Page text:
For Christmas I got Fashion: A History from the 18th to the 20th Century*, and looking at the silly 1830’s dresses featured in it reminded me how much I love the period. The dresses make me so happy, with the bold prints, large skirts, ridiculous sleeves, and delicate accessories. I still can’t get on board with the crazy headpieces, but I love everything else.

So when I was in Pennsylvania and came across a bright cotton plaid I knew it was time to make a boldly printed ridiculous 1830’s dress. This is the material was four dollars a yard, and I bought seven yards.

plaid-8655

I’m going to pair it with the orange taffeta leftover from my 1890’s Dress, and some berry colored velvet I got in NYC a while back.

When it comes to design I was a little bit conflicted. I originally wanted to make something based on this kooky dress, but the neckline and sleeves are quite similar to a dress I made in the past so that seemed kind of boring. And most of the other dresses I found were better suited for a less busy fabric.

I ended up mixing the dress linked above with the bodice design of this dress – I really like the piping, basque waist, the neckline, and the more elaborate sleeves. All those things make it more time consuming to make, but you know how much I love time consuming projects…

Here is my weird sketch which I didn’t really end up following (oops)
plaid-8660

I draped the pattern on my dress form, then transferred it to paper. The bodice is made up of 8 pieces, with an additional 4 pieces for the collar.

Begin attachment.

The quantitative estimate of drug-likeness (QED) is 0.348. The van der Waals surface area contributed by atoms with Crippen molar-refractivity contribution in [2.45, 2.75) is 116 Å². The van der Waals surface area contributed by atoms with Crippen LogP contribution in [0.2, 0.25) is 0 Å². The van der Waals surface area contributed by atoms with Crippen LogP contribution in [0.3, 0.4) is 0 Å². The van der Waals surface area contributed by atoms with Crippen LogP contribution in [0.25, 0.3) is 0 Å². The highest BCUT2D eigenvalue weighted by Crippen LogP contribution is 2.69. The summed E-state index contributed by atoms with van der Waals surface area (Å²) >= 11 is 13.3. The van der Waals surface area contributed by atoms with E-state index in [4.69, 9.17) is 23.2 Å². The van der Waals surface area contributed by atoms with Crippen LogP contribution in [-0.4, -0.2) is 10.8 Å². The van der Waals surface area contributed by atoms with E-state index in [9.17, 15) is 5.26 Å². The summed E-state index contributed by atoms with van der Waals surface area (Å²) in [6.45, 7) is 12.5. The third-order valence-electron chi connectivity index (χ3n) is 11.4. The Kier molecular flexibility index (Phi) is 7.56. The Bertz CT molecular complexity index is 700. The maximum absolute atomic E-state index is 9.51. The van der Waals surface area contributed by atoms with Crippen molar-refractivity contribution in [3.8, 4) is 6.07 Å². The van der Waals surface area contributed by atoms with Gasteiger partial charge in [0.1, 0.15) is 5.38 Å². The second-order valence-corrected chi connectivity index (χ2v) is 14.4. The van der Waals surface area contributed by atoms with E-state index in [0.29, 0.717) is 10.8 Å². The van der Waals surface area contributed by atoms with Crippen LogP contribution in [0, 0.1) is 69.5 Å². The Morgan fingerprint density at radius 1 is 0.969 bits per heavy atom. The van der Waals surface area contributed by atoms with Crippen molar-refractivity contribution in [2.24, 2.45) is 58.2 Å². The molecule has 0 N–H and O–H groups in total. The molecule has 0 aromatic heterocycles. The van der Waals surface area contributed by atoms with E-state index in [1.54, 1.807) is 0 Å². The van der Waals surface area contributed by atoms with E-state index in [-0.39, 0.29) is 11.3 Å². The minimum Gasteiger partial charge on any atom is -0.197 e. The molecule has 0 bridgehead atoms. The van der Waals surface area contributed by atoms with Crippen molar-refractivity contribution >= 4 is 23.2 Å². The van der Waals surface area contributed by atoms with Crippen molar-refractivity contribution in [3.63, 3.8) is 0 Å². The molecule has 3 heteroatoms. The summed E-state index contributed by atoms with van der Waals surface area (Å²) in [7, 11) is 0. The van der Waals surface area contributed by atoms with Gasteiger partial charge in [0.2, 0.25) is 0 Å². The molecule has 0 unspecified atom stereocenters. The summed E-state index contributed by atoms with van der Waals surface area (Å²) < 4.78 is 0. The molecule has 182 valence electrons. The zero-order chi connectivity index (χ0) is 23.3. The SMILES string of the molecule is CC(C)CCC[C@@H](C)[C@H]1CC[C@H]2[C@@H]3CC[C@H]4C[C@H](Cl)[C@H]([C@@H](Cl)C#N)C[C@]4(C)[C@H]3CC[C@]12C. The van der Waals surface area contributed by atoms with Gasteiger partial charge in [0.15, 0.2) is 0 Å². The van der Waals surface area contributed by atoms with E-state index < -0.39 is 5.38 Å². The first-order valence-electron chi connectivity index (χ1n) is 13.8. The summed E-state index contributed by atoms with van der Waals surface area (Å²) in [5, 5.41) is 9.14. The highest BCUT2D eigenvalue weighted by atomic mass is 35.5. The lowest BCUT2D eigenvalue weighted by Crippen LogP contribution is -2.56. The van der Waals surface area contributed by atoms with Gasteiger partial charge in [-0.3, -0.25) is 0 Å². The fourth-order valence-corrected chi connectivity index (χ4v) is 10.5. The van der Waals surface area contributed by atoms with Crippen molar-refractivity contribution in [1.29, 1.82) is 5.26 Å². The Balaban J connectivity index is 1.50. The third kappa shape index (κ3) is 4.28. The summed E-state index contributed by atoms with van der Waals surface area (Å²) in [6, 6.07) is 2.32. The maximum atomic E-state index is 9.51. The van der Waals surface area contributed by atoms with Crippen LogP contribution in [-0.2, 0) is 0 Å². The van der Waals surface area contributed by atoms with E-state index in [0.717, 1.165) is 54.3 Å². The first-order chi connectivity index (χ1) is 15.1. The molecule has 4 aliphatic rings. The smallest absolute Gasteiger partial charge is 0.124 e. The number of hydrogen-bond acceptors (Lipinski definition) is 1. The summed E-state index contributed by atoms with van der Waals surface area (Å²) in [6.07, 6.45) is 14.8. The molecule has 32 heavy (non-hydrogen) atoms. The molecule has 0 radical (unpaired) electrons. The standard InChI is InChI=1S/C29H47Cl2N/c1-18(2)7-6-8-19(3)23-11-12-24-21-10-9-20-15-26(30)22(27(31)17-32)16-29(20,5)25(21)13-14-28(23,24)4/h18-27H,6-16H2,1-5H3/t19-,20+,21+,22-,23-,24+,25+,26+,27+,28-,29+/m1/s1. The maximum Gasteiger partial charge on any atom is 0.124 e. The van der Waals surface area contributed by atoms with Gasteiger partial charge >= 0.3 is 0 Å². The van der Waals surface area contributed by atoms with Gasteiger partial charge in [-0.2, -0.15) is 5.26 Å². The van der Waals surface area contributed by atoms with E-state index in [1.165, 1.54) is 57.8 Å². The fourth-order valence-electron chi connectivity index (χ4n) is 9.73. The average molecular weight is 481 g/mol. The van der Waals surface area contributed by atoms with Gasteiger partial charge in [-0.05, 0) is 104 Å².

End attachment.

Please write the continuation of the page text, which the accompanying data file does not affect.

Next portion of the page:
In the past when doing pleated collars I’ve pleated a rectangle of fabric, then cut it down to the shape I want. This time around I cut it down to the right size before pleating – which was kind of scary, since I was sure it would turn out the wrong shape. But it totally worked and made the process a lot easier, so i’m definitely doing it this way from now on!

I marked the pleat pattern onto the collar with chalk.
plaid-8685

Then used my iron to crease the tops of the pleats.

plaid-8686

Then actually pleated them and pinned everything in place! This is the front.

plaid-8687

And this is the back.

plaid-8688

The front panels were carefully pinned, then sewn together. It was unintentional, but the horizontal pattern ended up being almost symmetrical on these panels. They didn’t match up the first time I sewed it, but they were so close that I ripped the seam out and redid it so they match!